New test successful in finding fake medicines

Lab imageA spectroscopy technology has proved effective in sorting genuine medicinal products from counterfeits.

The application of the method - called Attenuated Total Reflection Fourier-Transform infrared spectroscopy (ATR-FTIR) - is described in the Journal of Pharmaceutical and Biomedical Analysis and could be useful for screening of counterfeit medicines since it is easy to use and little sample preparation is required.

The study from researchers in Belgium used a combination of ATR-FTIR and chemometrics to discriminate and classify counterfeit medicines.

A sample set, containing 209 samples in total, was analysed using ATR-FTIR and the obtained spectra were used as fingerprints in the chemometric data-analysis.

This included: Principal Component Analysis (PCA), k-Nearest Neighbours (k-NN), Classification and Regression Trees (CART) and Soft Independent Modelling of Class Analogy (SIMCA).

These samples include some of the most counterfeited medicines in the world, including Pfizer's Viagra (sildenafil) and Eli Lilly's Cialis (tadalafil) samples, generic products of Viagra, counterfeit samples containing sildenafil, tadalafil or both, and placebo samples.

First it was verified whether the mentioned techniques are capable to distinguish samples containing different active pharmaceutical ingredients (APIs).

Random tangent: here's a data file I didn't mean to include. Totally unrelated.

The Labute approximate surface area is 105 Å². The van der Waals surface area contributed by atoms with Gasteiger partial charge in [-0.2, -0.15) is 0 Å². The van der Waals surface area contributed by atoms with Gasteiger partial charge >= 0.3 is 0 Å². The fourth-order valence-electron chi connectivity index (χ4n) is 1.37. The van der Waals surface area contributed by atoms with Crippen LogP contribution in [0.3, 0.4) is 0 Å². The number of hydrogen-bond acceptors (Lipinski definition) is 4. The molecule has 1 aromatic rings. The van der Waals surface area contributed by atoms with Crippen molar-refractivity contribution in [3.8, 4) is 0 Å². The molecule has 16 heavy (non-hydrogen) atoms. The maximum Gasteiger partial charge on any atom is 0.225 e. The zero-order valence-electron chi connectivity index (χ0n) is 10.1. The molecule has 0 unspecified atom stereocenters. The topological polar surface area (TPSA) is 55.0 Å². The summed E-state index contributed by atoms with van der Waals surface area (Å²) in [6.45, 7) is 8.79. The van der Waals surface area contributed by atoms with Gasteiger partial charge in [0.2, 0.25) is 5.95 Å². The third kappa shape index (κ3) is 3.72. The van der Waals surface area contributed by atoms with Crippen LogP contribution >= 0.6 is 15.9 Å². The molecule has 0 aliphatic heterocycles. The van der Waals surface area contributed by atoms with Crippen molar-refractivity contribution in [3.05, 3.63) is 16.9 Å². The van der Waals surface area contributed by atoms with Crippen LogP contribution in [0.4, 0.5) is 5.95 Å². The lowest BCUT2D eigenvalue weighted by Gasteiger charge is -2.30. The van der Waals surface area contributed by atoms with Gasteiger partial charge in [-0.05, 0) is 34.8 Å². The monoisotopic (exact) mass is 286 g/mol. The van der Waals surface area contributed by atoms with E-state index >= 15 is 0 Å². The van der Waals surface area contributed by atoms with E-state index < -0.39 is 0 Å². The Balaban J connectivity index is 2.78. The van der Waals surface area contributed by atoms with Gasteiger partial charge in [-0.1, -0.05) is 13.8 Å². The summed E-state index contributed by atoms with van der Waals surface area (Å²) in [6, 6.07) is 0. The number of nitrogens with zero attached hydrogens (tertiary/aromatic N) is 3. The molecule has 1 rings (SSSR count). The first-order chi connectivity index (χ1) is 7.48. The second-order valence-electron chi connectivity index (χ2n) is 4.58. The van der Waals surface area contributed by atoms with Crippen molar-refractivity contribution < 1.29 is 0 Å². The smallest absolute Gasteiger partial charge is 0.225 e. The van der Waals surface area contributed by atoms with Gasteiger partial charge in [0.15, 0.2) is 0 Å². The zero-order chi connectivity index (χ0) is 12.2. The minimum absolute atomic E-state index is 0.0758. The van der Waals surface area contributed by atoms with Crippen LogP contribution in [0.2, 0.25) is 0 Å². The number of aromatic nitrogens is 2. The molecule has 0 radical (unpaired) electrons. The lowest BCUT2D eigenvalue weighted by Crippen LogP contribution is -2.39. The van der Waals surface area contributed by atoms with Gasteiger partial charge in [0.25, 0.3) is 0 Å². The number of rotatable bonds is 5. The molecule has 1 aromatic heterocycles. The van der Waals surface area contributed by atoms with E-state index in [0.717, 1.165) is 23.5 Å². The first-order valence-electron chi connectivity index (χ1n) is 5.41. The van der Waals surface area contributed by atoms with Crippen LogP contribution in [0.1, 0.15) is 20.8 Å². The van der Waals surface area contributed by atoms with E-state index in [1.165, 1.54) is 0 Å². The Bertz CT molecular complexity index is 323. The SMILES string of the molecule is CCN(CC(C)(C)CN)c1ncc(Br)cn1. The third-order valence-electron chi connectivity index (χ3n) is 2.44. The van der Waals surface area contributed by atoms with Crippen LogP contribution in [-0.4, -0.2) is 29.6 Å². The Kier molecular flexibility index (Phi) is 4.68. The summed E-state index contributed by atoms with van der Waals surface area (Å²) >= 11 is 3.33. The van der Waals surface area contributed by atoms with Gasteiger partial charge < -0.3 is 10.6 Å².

PCA showed a clear tendency of discrimination based on the API present; k-NN, CART and SIMCA were capable to create suitable prediction models based on the presence of different APIs.

However, k-NN performs the least while SIMCA performs the best. Second, it was tested whether these three models could be expanded to discriminate between genuine and counterfeit samples as well. k-NN was not able to make the desired discrimination and therefore it was not useful.

CART performed better but also this model was less suited. SIMCA, on the other hand, resulted in a model with a 100% correct discrimination between genuine and counterfeit drugs.

The paper says this is an important tool as counterfeit medicines "pose a huge threat to public health worldwide", with both developing and industrialised countries exposed to pharmaceutical counterfeiting.

This can cause serious harm to patients, as the drugs may contain no active ingredient, or one harmful to the, and it can also cause economic harm by having payers spend money on medicines that will not work.

The authors conclude: "High amounts of counterfeit medicines enter the European market and detection of such pharmaceuticals at customs is not always simple due to misleading packaging.

"Therefore easy to use equipment and techniques to perform an initial screening of these samples are needed. For this purpose Attenuated Total Reflection Fourier-Transform infrared spectroscopy (ATR-FTIR) is an interesting technique since it is user-friendly and little sample preparation is needed."

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